Department of Pathology News

Congratulations, Dr. Deyin Xing!

Deyin Xing, B.M., M.B.B.S., M.Med., Ph.D. Deyin Xing received the Clinician-Scientist Career Development Award from the Johns Hopkins School of Medicine which began in January 2020, for his research proposal "A novel, spontaneous ovarian serous carcinoma model for the development of innovative cancer immunotherapies."

The purpose of this award is to promote the research career development of young faculty physicians in the clinical departments and to protect the research time of qualified individuals.

Allocations from this fund are based on a competitive application process, which is tied closely to concurrent efforts to obtain external support of research. This initiative was developed to address the problem of increasing pressures on young faculty to expend substantial clinical effort in order to generate sufficient funds to support their salaries.

Dr. Xing wants to especially thank his project mentors, Dr. T.-C. Wu and Chien-Fu Hung.


~October 2020


Congratulations, Dr. Eric Gehrie!

Eric Gehrie, M.D., S.M. The American Society for Clinical Pathology (ASCP) has recognized Dr. Eric Gehrie for his commitment to the ABIM Foundation's Choosing Wisely campaign. He was chosen for advancing appropriate test utilization and demonstrating leadership of a local Choosing Wisely effort.

Dr. Gehrie's work with platelet transfusion demonstrates appropriate use of blood products is essential for maintaining a safe and evidence-based clinical environment. Congratulations, Eric!

To read more abot the 2020 Choosing Wisely Champions, click here.

To learn more about ASCP's involvement in Choosing Wisely, visit www.ascp.org/choosingwisely.




~October 2020


pSMILE Receives ISO 9001 Certification

pSMILE logoPatient Safety Monitoring in International Laboratories (pSMILE) was awarded ISO 9001 certification, an internationally recognized standard that ensures that products and services meet the needs of clients through an effective quality management system. pSMILE is a contractual resource designed to evaluate and develop the capability of laboratories to participate in the National Institutes of Health - Division of AIDS (DAIDS) - supported prevention, vaccine and therapeutic clinical studies conducted in developing countries. The program ensures the integrity and reliability of tests for monitoring safety and efficacy of experimental products investigated in DAIDS studies.

pSMILE ISO certification

As part of the ISO 9001:2015 certification process, pSMILE developed and implemented a quality management system to improve overall performance and maintain a high-level of quality and strong customer service. A rigorous external audit of their business processes as well as their service environments was passed with flying colors. Congratulations to Peggy Coulter, Orlinda Maforo, and Anne Leach, who led the certification effort, and to all on the pSMILE team.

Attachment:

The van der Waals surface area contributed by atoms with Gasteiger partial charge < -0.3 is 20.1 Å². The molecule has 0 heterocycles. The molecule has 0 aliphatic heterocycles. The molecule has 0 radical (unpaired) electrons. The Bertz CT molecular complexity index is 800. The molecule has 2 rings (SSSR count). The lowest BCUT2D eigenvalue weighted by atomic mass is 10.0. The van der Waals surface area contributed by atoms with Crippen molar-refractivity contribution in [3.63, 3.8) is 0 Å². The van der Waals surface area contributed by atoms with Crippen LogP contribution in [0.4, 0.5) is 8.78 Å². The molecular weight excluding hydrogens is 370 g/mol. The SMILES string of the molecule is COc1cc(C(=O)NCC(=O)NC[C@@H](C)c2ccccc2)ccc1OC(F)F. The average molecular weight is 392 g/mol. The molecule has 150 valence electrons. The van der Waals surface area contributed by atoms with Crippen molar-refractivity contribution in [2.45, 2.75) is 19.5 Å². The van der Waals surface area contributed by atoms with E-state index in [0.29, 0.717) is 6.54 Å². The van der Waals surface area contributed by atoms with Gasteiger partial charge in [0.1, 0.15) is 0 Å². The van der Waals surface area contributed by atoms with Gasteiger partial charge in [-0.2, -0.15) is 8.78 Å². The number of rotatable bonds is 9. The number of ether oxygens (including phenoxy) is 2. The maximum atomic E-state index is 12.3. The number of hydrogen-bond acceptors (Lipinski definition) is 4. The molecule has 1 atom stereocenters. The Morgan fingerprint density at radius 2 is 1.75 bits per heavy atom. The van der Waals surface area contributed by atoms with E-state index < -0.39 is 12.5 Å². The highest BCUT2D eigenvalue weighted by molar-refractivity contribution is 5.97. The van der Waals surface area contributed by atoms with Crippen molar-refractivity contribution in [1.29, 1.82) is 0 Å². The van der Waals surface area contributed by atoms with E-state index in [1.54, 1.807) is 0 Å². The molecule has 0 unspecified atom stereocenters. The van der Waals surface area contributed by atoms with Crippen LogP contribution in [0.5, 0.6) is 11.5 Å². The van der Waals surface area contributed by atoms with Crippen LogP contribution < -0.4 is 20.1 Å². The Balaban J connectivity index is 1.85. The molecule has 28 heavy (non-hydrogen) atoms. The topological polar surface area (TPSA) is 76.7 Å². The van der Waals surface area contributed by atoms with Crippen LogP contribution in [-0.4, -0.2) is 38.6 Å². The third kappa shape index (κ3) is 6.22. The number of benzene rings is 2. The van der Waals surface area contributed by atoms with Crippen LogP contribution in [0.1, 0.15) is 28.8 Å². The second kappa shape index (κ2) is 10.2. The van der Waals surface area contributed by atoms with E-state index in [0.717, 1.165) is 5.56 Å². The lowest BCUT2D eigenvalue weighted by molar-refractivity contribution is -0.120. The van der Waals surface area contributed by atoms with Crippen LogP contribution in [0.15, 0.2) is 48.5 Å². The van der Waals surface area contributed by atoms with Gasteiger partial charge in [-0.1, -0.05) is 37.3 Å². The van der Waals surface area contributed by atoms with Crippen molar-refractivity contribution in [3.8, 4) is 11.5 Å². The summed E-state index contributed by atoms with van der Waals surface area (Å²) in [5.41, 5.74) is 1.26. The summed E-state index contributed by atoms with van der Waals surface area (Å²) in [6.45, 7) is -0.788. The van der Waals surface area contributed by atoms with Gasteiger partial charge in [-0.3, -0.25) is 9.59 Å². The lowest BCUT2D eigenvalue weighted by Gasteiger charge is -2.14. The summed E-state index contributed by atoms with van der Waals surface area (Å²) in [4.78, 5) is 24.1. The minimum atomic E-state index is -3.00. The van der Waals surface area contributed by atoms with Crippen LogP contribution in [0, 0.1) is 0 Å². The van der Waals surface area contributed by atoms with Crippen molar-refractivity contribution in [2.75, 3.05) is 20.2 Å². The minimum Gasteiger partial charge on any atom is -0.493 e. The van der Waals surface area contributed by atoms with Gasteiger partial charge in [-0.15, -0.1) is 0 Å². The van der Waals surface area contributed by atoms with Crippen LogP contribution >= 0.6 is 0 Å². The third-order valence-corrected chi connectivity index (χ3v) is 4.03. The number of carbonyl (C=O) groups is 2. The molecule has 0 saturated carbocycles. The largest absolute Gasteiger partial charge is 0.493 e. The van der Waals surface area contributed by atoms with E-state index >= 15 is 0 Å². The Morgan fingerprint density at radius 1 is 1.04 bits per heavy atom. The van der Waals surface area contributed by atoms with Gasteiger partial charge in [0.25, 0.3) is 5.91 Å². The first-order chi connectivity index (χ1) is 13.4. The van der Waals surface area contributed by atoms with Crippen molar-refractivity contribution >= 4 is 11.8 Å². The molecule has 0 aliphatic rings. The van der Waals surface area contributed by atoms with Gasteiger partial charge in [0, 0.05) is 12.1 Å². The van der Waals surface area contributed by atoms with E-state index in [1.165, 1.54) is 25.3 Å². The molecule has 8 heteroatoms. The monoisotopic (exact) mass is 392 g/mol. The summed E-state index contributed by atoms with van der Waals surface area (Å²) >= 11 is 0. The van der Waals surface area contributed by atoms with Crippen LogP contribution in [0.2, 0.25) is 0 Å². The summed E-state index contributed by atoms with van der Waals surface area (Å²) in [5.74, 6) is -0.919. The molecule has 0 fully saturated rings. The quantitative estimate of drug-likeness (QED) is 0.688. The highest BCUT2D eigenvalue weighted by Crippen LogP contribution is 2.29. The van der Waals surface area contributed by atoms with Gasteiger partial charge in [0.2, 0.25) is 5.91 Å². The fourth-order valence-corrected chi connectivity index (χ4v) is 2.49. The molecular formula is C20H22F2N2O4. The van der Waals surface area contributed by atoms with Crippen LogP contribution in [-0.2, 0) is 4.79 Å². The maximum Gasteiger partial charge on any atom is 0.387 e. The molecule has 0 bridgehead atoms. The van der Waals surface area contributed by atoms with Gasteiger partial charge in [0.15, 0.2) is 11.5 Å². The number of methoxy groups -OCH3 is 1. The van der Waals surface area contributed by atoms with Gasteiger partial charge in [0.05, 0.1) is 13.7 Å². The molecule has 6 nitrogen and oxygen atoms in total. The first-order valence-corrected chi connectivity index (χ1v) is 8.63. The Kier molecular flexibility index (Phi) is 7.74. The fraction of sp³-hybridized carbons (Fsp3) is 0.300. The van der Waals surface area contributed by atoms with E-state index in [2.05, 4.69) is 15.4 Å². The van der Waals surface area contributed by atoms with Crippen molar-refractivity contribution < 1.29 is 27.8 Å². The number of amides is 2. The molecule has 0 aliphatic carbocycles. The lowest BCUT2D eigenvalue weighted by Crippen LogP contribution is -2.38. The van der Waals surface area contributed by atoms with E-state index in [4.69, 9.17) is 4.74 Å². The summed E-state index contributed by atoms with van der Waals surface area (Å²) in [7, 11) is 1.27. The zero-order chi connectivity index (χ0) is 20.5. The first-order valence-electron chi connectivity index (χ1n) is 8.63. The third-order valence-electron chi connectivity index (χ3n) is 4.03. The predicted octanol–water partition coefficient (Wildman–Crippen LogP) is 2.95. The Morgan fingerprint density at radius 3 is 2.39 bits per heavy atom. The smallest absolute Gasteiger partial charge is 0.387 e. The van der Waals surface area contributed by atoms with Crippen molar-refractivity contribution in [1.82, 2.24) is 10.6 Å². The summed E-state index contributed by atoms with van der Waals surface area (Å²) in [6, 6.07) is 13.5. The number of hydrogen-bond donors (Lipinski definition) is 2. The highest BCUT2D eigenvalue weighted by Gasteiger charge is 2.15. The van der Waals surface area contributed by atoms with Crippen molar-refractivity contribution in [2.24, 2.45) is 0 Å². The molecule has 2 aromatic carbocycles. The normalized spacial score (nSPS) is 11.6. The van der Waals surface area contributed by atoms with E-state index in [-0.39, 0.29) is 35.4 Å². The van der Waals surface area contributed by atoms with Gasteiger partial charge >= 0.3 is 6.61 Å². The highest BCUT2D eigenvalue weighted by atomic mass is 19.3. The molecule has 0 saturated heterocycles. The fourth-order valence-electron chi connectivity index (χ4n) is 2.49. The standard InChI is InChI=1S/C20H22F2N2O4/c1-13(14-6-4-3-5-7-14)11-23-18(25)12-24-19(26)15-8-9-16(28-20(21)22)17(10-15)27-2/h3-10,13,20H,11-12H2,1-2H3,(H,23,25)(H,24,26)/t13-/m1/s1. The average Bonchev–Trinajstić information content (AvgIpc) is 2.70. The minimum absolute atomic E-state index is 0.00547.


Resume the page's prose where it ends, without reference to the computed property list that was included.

~August 2020


In memoriam. Noel R. Rose, M.D., Ph.D. (1927 - 2020)

Noel Rose, M.D., Ph.D. Dr. Noel R. Rose passed away peacefully on Friday, July 31, in his home in Brookline, MA. Of Hungarian Jewish descent, he was born and raised in New York. His father, a family physician, greatly influenced his career choice. After college at Yale and a PhD in medical microbiology at the University of Pennsylvania, in 1951 Dr. Rose moved to Buffalo for medical school and to follow his lifetime mentor, Dr. Ernest Witbesky. Together they performed experiments in rabbits that established autoimmunity as the cause of Hashimoto thyroiditis, eventually publishing a landmark paper in JAMA in 1957. Dr. Rose went on to an illustrious career focused on two autoimmune diseases (thyroiditis and myocarditis) but always centered on the fundamental mechanisms of disease, overall he published more than 800 papers.

An excellent summary of his scientific accomplishments can be found in the June 2020 article in The Scientist.

The three of us have been affiliated with Dr. Rose for decades, and decided to offer a few recollections.

Today I heard of Dr. Rose's passing, and it felt as if I had lost my father and mentor. Dr. Rose was undoubtedly a pioneer and a giant in the field of immunology, a role that he maintained for many decades, and the reason he was called the "Father of Autoimmunity".

Dr. Rose was the one who recruited me to the department in 1996 and was always supportive and made me feel welcomed. Despite his grand accolades, Dr. Rose treated people around him with the highest respect, in an unbiased manner, and with kindness. His brilliant mind and vast knowledge AND this character naturally prompted a deep respect in all who knew him.